There have been few problems to go along with few voters during the early voting period leading into Tuesday’s election, county officials report.
As of Tuesday night, less than 2 percent of the county’s 184,000 registered voters had cast ballots.
That’s not unexpected, given that for most of the county the only issues are nine state constitutional amendments up for consideration. Even with three local elections — Bolivar Emergency Services District sales tax proposition, the Water Control Improvement District No. 6 bond proposal and four city of Friendswood bond proposals — voter turnout was not expected to be more than 3 percent once the votes are counted.
Voter turnout has been higher in Friendswood as more than 1,000 people cast ballots as of Tuesday night.
But as the first countywide election under the state’s new Voter ID law, County Clerk Dwight Sullivan, whose office manages the county’s elections, was proud to report all has been smooth.
“The voter ID requirements are not causing an issue or keeping people from voting regularly in Galveston County,” Sullivan said. “The low number of provisional ballots — 0.14 percent of the total votes cast so far — would indicate that people coming to vote have the appropriate form of identification.”
The Texas Department of Public Safety backs Sullivan’s statistics, where the demand for state-approved photo identifications for election purposes has been extremely low.
DPS officials said since the department started offering election identification certificates during the summer, only 104 have been issued statewide.
“There have also been more than 1,300 inquires,” the DPS said in a statement. “Many of the individuals who have inquired about (election identification) already had the necessary photo identification required to vote.”
Those with a proper form of identification cannot apply for an election identification certificate. There are seven acceptable forms of identification for voting, including the DPS-issued election identification.
That includes a Texas driver’s license, a Texas-issued personal identification card, a U.S. passport, Texas concealed handgun license, U.S. military identification or a U.S. citizenship certificate or certificate of naturalization with photo.
“Bottom line is that requiring the presentation of a photo ID in order to vote regularly at the polls does not seem to be a problem” Sullivan said.
Not so, said David Miller, the president of the Galveston chapter of the National Association for the Advancement of Colored People.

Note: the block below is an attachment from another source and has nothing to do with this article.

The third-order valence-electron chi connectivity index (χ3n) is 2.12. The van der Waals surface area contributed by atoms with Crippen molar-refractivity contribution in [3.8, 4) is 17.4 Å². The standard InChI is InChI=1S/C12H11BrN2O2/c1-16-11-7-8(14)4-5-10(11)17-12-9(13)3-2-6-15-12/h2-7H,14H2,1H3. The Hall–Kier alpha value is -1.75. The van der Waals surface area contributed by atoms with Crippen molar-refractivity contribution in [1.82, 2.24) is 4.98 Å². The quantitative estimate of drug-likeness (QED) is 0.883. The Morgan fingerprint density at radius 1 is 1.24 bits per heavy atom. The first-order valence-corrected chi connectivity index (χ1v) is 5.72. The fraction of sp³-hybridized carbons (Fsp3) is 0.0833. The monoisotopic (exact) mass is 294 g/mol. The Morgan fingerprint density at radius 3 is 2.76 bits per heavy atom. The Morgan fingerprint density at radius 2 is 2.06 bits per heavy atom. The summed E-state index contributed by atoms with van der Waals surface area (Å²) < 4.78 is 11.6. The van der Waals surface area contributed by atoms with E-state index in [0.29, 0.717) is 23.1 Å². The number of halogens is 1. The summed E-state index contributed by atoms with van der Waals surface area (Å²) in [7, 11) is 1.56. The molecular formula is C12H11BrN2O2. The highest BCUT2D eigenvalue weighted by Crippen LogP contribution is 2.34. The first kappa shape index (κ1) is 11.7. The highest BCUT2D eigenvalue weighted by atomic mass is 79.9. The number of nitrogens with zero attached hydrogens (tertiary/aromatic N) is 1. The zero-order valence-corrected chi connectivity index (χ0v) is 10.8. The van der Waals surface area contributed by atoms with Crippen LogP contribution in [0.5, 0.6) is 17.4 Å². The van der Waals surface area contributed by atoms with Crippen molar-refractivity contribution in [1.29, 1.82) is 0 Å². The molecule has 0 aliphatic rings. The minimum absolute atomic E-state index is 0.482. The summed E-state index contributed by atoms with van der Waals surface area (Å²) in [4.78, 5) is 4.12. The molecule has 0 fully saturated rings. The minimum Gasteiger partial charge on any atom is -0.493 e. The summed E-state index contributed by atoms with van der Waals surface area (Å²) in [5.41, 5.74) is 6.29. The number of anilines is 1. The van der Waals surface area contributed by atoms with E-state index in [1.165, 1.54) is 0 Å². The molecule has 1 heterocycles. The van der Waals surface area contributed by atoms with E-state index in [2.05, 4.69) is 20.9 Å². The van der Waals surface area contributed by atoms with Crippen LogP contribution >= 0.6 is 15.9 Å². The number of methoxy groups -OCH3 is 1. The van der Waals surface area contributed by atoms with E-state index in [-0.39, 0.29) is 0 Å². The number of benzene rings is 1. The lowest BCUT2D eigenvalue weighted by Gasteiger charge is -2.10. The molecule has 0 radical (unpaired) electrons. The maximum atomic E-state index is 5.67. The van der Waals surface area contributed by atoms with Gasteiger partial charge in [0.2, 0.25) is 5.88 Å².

He said the Voter ID restrictions, which were a hassle for his grandson, who is among the 104 who received a voter identification from the DPS, help suppress the vote, especially among minority voters.
Miller said the Voter ID law and stealth practices make it difficult for many people to vote.
“It’s hard enough for minorities to get off their butts and go vote,” Miller said. “If they run into a problem, they just give up.”
Miller complained of voter intimidation tactics, although he didn’t note any specifically during this election, as a means to suppress the vote.
He complained that the process of identifying “similar name” voters has been confusing. Voters whose name is one way on the voter registration roles and similar but different on their form of identification are asked to sign an affidavit to update the county’s election records.
Doing so, though, is optional, county elections coordinator Bill Sargent said.
Still, said Miller, many people are not trusting of the system.
“And if they have a bad experience, they go home and tell their family and their friends and soon word spreads and there’s a bunch of people who don’t want the hassle to vote,” Miller said.
Miller said he worries that when there’s an election that will really draw voters, there will be problems thanks to Voter ID.
Early voting concludes Friday. Election day is Tuesday.
At a glance
Voter turnout for the Tuesday general election
POLLING LOCATION VOTERS
GC Justice Center242
PROVISIONAL BALLOTS CAST: 3
SIMILAR NAMES: 119
REGISTERED VOTERS: 184,120
SOURCE: Galveston County Elections Division of County Clerk’s Office